I’m now only two weeks away from my departure for Denmark, and I’m trying to make the most of my time here in Korea before I leave. Although I’m insanely busy during the week with teaching and test grading and preparation I’m free on weekends, and with my husband already back in Denmark I’m even free to spend them any way I like.
This past weekend I headed to Jeonju on the KTX right after work. I had booked the trip on a whim the previous week to cheer myself up on a day where I was feeling particularly lonely in monsoon-ridden Seoul. From Yongsan station, I hopped on a southbound KTX train and leaned back to enjoy the ride. I love riding the trains in Korea. They are so fast, modern, efficient and comfortable, and I’ll miss them when I’m back in the bumpy older-than-time-and-belong-in-a-museum Danish train cars (I love Denmark, but someone seriously dropped the ball on public transport).
Around an hour and a half later, I arrived at Jeonju station and quickly hailed a cab and gave the very talkative driver with the thick Jeolla-do dialect the address of the guest house where I had booked my accommodation. He then asked if I had a number for the host, which I confirmed, and then he just called up the host to let him know that an American lady was on her way. This happens to me a lot, to many older Koreans, all white people are just Americans. Anyway, this turned out to be a good idea, because when we came nearer my destination a friendly man was standing by the curb waiving at the car. This was the host of the guesthouse who had come to greet me and carry an umbrella since it had started to rain since my arrival in Jeonju. He led me the last 100 meters down a narrow alley to a lovely hanok house (traditional Korean house) where I had my own private room for the weekend. He was glad to find out that I spoke Korean and happily shared information about the many sights of the Jeonju hanok village.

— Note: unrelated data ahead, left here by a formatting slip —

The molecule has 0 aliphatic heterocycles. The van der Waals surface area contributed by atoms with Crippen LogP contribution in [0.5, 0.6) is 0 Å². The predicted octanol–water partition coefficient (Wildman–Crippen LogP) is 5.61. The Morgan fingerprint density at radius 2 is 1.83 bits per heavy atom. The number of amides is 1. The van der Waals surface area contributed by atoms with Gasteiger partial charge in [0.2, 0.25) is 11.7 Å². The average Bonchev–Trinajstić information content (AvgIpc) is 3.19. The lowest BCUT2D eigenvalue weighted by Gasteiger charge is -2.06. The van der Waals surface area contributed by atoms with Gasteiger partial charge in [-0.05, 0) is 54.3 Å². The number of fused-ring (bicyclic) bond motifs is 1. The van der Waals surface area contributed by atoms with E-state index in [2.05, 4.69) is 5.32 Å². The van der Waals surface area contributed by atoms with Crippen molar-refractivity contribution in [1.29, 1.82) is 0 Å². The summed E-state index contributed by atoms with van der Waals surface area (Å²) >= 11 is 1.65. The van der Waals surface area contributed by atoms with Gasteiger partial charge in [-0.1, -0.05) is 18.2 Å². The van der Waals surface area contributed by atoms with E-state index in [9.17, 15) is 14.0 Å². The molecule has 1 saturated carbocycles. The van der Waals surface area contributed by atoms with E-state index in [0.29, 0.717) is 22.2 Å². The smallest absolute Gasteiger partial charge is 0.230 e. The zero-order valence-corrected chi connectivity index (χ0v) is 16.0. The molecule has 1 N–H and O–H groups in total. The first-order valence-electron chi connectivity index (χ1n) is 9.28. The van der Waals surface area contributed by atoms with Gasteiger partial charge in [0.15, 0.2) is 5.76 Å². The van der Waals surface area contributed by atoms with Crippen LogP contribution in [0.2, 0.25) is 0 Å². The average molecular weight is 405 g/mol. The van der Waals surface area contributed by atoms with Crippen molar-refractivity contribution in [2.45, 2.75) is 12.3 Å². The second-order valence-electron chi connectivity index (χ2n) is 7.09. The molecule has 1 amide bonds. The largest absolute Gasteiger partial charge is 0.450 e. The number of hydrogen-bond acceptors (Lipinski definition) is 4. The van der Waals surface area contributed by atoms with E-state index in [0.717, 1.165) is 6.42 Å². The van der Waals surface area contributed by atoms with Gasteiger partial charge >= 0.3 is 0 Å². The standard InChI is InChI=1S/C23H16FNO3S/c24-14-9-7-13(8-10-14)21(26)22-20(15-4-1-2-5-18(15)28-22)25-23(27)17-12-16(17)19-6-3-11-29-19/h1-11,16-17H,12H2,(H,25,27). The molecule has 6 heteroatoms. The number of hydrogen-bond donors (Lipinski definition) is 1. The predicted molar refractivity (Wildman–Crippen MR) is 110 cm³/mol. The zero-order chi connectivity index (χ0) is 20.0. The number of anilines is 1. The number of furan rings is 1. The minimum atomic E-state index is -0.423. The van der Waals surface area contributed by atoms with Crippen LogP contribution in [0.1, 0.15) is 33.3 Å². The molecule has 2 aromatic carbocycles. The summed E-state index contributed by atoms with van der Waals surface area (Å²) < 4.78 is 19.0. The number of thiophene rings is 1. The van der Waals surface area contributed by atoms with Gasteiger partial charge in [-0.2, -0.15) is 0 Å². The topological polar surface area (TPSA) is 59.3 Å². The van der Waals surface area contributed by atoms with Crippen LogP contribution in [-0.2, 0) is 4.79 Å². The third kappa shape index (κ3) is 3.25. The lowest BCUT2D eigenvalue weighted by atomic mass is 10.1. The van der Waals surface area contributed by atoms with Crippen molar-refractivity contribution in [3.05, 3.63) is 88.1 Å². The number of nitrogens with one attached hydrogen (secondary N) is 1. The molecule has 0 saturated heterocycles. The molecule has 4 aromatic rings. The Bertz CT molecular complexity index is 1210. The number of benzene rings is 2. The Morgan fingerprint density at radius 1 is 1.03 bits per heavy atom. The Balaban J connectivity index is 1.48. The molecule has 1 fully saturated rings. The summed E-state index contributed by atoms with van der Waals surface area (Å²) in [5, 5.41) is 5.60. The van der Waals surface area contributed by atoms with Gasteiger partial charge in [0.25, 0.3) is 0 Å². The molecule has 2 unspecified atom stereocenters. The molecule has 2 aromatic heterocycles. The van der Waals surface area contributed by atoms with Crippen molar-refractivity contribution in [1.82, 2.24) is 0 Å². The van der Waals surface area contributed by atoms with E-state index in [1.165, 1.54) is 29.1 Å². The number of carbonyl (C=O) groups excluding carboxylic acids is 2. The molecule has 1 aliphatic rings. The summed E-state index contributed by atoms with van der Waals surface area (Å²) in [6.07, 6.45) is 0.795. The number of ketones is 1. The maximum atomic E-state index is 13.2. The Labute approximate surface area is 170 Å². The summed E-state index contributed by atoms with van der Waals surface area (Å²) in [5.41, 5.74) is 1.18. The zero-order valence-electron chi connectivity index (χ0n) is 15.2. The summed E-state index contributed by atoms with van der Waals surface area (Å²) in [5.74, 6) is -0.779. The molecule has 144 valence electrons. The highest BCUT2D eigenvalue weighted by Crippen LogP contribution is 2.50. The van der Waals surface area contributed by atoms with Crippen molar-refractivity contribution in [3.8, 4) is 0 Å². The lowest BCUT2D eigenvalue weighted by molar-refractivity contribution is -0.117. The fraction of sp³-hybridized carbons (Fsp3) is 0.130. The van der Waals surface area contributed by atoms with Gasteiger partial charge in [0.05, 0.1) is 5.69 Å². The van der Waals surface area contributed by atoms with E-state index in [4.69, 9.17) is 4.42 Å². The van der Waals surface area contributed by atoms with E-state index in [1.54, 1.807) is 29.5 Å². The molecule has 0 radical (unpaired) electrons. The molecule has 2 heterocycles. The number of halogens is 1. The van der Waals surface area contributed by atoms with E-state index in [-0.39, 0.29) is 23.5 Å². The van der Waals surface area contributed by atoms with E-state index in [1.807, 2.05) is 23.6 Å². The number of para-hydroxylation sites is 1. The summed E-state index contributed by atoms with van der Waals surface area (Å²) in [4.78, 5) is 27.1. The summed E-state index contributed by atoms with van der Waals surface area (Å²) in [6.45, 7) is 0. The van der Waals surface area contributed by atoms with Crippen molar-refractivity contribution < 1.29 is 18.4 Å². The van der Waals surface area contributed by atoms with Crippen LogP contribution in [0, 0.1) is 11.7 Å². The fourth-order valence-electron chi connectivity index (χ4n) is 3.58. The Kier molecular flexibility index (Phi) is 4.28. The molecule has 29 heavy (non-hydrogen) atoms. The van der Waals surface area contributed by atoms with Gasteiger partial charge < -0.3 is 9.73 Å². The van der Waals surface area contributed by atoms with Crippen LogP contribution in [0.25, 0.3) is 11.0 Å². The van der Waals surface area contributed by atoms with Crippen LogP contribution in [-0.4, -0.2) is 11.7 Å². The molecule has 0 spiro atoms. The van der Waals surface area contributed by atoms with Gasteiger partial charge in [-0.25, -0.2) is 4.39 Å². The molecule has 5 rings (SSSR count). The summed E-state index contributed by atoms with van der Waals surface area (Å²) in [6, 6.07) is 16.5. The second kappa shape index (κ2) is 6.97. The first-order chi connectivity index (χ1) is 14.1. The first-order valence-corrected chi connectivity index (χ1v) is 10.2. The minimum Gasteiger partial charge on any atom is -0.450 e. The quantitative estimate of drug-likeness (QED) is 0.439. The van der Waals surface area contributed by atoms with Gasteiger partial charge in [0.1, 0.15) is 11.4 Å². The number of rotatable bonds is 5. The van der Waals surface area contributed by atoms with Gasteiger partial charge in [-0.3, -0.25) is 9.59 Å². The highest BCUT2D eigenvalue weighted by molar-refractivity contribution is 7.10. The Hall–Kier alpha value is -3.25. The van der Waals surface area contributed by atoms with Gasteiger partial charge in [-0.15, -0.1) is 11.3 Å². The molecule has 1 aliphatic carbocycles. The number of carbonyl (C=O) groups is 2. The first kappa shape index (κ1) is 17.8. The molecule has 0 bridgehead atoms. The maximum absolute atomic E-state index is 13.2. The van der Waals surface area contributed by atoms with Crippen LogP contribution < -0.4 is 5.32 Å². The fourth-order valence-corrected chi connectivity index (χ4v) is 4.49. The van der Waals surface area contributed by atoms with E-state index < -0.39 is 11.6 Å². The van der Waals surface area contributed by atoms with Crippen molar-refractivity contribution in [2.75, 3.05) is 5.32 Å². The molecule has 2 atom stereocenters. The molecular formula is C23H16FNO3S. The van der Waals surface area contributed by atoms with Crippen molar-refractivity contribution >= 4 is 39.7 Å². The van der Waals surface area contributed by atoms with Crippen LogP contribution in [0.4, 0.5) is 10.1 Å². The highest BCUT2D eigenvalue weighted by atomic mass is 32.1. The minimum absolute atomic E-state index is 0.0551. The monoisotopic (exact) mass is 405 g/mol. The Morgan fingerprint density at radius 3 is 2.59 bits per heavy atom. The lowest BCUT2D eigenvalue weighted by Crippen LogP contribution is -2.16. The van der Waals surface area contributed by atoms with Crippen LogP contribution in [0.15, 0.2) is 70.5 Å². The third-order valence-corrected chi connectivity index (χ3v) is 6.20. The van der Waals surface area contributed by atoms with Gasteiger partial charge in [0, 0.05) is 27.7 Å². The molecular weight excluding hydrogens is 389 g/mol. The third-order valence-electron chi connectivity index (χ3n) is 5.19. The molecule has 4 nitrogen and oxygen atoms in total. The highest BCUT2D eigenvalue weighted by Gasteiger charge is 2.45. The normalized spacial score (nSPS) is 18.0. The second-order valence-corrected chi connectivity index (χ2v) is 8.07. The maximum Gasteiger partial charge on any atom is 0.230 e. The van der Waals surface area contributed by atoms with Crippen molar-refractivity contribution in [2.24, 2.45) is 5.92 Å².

My room was lovely and minimalist with a sleeping mat on the floor, a large blanket and two traditional Korean buckwheat pillows that provide excellent neck support during sleep. I loved how I could just open the door and step right outside – a much welcome change from stepping out into a crowded hallway and waiting several minutes for the elevator to reach the 12th floor and take you down again.
I immediately went out to take in the atmosphere of the village and was welcomed by a crisp air and a light drizzle. Just enough to warrant the purchase of a 3 dollar pink umbrella but not enough to ruin the joy of being in a new and exciting place. I strolled along one of the side alleys when I saw a sign advertising green tea soy ice cream. I have a weakness for anything green tea, so I figured that would be a good place to start. I found a seat on a patio overlooking the people passing by and enjoyed my ice cream while considering where to go next. I then headed to Taejo-ro, the main street of the village, and immediately the atmosphere around me changed. There were so many people and many of them were dressed in beautiful hanboks that could be rented on every street corner. After having walked around for about an hour, I started to get hungry and decided to treat myself to the Jeonju specialty – Jeonju bibimbap. For those unfamiliar with bibimbap, it’s rice mixed with a variety of fresh vegetables and spicy sauce. It also usually comes with meat and an egg, but I just asked for that to be left out. It was beyond delicious and the side dishes were plenty. On my way back I snapped a few shots of the night view and went home to sleep.